2006-01-07, 10:40:52 AM
Comments: good points in the article, the S2 started ok but it got confused and boring after a while, the last episode was very dissapointing. How youīve mentioned, importants points were left out during season2. It was cool and "light" to see Alice & Dana together. At the end of S1, was looking forward for S2, do not have the same feeling about S3. Hope will get it back.Thank you for Jeniffer Beals who has showed her great talent on S2.
2006-01-24, 21:27:25 PM
Comments: While I found the article insightful in some respects, but to be honest I found the article over critical. I think Betís lack of emotions gives her character tremendous depth with the way it is delicately balanced with her soulful passion for art. Bet is very internal and her expression is found in the art she surrounds herself in. Not everyone is dramatic when dealing with the trials of life. Betís power is quiet but bold. In contrast, Jenny is dramatic and daring, her painful expressions are easier to see and feel. In Bet, you must look beyond the surface to see the things that touch her. Additionally, I would like to add that Jennyís character is the one it is easiest for me to relate to. I feel her creative writing opens the gateway for magic and mystery in the show. I consider her one of the main characters, and rightly so. All women are different and no two lesbians are the same. So many women struggle with coming to terms with sexuality and in many cases hurt themselves, and even the people close to them, in sorting out their sexual preferences. Jenny showed us that itís not always easy to break into lesbian culture, especially when being a lesbian is still something youíre coming to terms with.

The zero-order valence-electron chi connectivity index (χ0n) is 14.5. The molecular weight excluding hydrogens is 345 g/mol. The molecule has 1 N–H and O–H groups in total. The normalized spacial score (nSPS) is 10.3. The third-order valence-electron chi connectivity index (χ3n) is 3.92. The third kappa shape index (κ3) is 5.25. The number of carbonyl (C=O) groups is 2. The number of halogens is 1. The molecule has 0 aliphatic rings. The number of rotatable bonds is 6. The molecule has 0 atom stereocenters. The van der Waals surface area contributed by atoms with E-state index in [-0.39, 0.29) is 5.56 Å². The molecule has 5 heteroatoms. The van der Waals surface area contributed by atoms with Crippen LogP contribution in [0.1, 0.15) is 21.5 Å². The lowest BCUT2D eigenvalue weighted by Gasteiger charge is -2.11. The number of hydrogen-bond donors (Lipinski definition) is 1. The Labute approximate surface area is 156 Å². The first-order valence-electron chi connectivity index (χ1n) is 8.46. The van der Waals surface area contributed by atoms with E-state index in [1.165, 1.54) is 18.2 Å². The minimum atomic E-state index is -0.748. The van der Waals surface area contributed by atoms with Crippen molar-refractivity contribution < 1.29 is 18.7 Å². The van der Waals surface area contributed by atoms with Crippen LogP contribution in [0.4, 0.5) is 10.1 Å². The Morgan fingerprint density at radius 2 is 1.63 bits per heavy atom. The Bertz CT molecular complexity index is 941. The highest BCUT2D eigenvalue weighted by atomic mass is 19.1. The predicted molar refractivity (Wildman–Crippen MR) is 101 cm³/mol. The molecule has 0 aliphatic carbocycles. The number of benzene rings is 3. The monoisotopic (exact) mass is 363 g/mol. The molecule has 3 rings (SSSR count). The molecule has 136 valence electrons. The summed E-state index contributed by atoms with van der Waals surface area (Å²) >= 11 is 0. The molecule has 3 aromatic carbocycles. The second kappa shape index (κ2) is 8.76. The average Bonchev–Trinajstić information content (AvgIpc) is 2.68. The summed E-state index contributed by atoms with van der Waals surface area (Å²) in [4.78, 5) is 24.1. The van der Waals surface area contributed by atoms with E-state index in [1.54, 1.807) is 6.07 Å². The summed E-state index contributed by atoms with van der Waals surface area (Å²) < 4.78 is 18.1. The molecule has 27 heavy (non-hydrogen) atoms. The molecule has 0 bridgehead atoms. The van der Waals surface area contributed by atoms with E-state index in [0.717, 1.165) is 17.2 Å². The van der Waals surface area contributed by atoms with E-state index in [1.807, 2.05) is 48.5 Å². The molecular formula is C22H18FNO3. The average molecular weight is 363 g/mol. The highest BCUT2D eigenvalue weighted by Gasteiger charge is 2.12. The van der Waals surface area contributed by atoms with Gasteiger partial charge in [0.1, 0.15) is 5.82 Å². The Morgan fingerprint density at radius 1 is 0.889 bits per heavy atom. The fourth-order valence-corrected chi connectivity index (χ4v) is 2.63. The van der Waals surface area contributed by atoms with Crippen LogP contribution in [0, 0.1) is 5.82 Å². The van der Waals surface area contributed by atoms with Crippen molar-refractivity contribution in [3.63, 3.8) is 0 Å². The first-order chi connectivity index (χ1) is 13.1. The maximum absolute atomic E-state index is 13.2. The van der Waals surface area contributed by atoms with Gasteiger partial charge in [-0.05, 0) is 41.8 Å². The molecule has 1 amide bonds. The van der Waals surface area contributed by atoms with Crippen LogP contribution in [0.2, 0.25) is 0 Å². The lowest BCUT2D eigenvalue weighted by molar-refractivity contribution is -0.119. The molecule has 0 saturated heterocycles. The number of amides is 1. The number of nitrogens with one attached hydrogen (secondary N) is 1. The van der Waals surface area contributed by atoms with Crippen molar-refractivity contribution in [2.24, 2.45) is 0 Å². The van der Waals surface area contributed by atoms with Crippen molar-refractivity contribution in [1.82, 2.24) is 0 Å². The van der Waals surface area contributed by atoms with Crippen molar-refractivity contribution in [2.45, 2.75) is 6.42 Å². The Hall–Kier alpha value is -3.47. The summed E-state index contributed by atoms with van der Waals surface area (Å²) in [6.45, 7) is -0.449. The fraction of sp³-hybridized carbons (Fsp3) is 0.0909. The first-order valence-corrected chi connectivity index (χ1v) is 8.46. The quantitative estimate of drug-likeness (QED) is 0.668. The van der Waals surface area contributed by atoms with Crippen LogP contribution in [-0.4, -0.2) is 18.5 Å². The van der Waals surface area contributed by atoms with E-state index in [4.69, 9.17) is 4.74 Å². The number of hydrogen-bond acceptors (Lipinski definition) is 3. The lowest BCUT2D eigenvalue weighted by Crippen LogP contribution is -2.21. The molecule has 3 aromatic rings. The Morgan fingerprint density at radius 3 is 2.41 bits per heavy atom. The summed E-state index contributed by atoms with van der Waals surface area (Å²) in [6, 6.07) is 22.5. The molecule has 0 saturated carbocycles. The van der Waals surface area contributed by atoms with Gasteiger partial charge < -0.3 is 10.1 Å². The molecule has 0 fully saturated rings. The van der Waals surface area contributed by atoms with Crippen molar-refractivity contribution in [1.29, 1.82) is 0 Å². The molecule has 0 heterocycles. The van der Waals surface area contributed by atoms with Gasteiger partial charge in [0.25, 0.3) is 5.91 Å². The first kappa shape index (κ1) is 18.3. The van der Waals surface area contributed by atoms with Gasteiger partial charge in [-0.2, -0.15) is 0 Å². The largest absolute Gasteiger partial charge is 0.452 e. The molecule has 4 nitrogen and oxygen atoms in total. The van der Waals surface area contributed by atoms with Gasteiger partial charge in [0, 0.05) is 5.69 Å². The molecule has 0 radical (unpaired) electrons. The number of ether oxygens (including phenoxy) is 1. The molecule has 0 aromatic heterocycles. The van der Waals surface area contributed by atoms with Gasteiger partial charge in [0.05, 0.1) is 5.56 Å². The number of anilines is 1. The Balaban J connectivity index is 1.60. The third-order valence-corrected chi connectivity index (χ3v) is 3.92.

2006-02-08, 20:40:57 PM
Comments: IN THIS LAST EPISODE OF L WORD I WAS VERY ALARMED AT THE USE OF DILDOS FOR SEX . I HAVE BE GAY ALL MY LIFE AND I KNOW WHAT IT FEELS TO BE A WOMAN SEEING WOMEN FROM A MAN POINT OF VIEW BUT I WAS BORN WITH THIS BODY AND ALL I HAVE EVER DATED WAS STRAIGHT WOMEN AND I HAVE ALWAYS BEEN TOLD THAT IF THEY WANTED A MANS PENIS THEY WOULD GET A MAN. BEING GAY IS NOT ABOUT BEING A MAN OR A MAN BEING A WOMAN IT IS ABOUT USING WHAT GOD GAVE YOU. AND IF YOU HAVE TO USE A PENIS TO BE GOOD A MAKING LOVE THEN YOU NEED TO GO FIND OUT WHAT IS TO LOVE A WOMAN WHEN YOU ARE ONE. IT IS NOT ABOUT BEING A MAN IS ABOUT BEING ABLE TO LOVE SOMEONE WITH YOUR HEART AND SOUL AND YOUR HANDS AND WHAT EVER BODY PARTS YOU CAN LEARN TO USE TO PLEASE A WOMAN. I LOVE THIS SHOW BUT I COULD WRITE A BETTER SCRIPT BECAUSE IT IS GIVING US TRUE LESBIANS A BAD NAME. IT MAKES US LOOK LIKE WE ARE PENIS ENVY AND TRUST ME I AM NOT NOR EVER HAVE BEEN. AN IF YOU NEED ME TO SEND YOU A SCRIPT ON HOW TO MAKE LOVE TO A WOMAN I WILL BE GLAD TO. I WOULD LIKE TO SEE THE REAL LIFE OF A GAY WOMAN WHO TRULY KNOWS WHAT IS TO BE DIFFERENT IN A HOMAFOBIC WORLD. BUT BE WHO THEY ARE AND NOT WHAT STRAIGHT PEOPLE THINK WE DO. YOU TELLING THEM THAT WHAT THEY HAVE THOUGHT WE DID REALLY IS TRUE. EVIDENTLY YOU HAVE NOT HAD A REAL WOMAN (BUTCH) MAKE LOVE TO YOU.
2006-02-09, 17:15:36 PM
Comments: Tina actually didn't tell Bette that she was pregnant.. Alice did.
2006-04-04, 08:29:38 AM
Comments: GREAT ARTICAL!!!! thanks :)